Gerald F. Wipfli comes home

| September 20, 2017 | 7 Comments

Stars & Stripes reports that PFC Gerald F. Wipfli is coming home after he was declared missing in action from his unit, I Company, 3rd Battalion, 112th Infantry, at Schmidt, Germany, during the battle of Hurtgen Forest in November 1944. More than 30 American soldiers were declared missing from the same battle on November 9th – five days after the fighting.

His remains were classified as “unrecoverable” until power company workers uncovered him in 2010.

Hondo told us that DPAA had identified him in July.

S&S says that he will be buried in Nekoosa, Wisconsin on Saturday.

Category: We Remember

Comments (7)

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  1. UpNorth says:

    Welcome home, brother. Rest In Peace.

  2. FuzeVT says:

    God bless then men and women still looking for and identifying our missing troops.

    Welcome home, sir.

  3. Hondo says:

    Welcome home, elder brother-in-arms.

    Rest easy.

  4. Sparks says:

    Welcome home Brother. Rest in peace in your home soil now.

  5. Green Thumb says:

    Welcome home, PFC.

    Rest well.

  6. Mick says:

    I Company, 3rd Battalion, 112th Infantry:

    ‘The Hürtgen Forest, 1944: The Worst Place of Any’

    http://www.historynet.com/the-hurtgen-forest-1944-the-worst-place-of-any.htm

    ‘[…]

    Three isolated American rifle companies and a machine-gun platoon from the 112th Infantry defended Schmidt, unaware of the Wehrmacht high command’s keen interest but unnerved by snipers and haystacks on a hillside that seemed to move in the moonlight. Exhausted after Friday’s trudge through the Kall gorge in heavy overcoats with full field packs, the 3rd Battalion sent out no patrols and scattered 60 antitank mines—delivered during the night by tracked M29 Weasel cargo carriers—on three approach roads without attempting to implant or camouflage them. No panzer counterattack was considered likely given Allied air superiority and the destruction of German armor in the past two months. Oblivious to his men’s vulnerability, Cota remained in Rott; not for three more days would he visit the front. Having already committed his only division reserve to help the hard-pressed 110th Infantry in the south, the little Napoleon had lost control of the battle before it really began.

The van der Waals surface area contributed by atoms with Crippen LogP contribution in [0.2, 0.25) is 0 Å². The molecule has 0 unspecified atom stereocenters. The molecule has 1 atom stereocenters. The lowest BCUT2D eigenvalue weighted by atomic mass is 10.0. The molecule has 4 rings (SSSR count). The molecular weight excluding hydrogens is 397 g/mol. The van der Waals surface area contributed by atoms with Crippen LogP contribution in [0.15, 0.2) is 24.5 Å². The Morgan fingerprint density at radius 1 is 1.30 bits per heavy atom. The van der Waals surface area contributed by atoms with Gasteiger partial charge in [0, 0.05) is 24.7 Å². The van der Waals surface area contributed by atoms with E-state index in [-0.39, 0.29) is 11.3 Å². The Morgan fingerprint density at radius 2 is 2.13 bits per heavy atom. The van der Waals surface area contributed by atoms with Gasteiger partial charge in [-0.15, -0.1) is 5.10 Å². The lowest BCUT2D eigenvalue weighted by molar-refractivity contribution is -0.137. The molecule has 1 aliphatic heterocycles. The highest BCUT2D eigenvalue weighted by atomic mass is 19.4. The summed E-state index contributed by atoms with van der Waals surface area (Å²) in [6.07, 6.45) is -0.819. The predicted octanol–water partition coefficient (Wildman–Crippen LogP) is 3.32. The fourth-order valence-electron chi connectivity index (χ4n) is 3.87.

Just before sunrise on Saturday, November 4, German artillery fire crashed and heaved from three directions around Schmidt. A magnesium flare drifted across the pearl-gray dawn, and wide-eyed GIs spied a long column of Panthers and Mk IVs snaking toward them from the northeast, easily swerving around the pointless mines. German machine-gun bullets ripped through foxholes; scarlet tank fire blew the town apart, house by house. Mortar pits were overrun, bazooka rounds bounced off panzer hulls like marbles, and yowling enemy infantrymen raced toward Schmidt from the south, west, and east, some banging on their mess kits in a lunatic tintinnabulation.

    At 8:30 an American platoon on the southern perimeter broke in panic, unhinging the defense. Soon the entire battalion took to its heels, Companies I, K, and L scrabbling through gardens and over fences, “ragged, scattered, disorganized infantrymen,” in one lieutenant’s account. Barking officers grabbed at their soldiers’ herringbone collars in an attempt to turn them, but hundreds leaked down the road toward Kommerscheidt, forsaking their dead and wounded. Two hundred others stampeded in the wrong direction—southwest, into German lines—and of those only three would elude capture or worse. By 10 a.m., Schmidt once again belonged to the Reich.

    […].’

  7. Ex-PH2 says:

    Sometimes, it gets a little dusty in here.

    Rest in Peace, PFC Shipfli.

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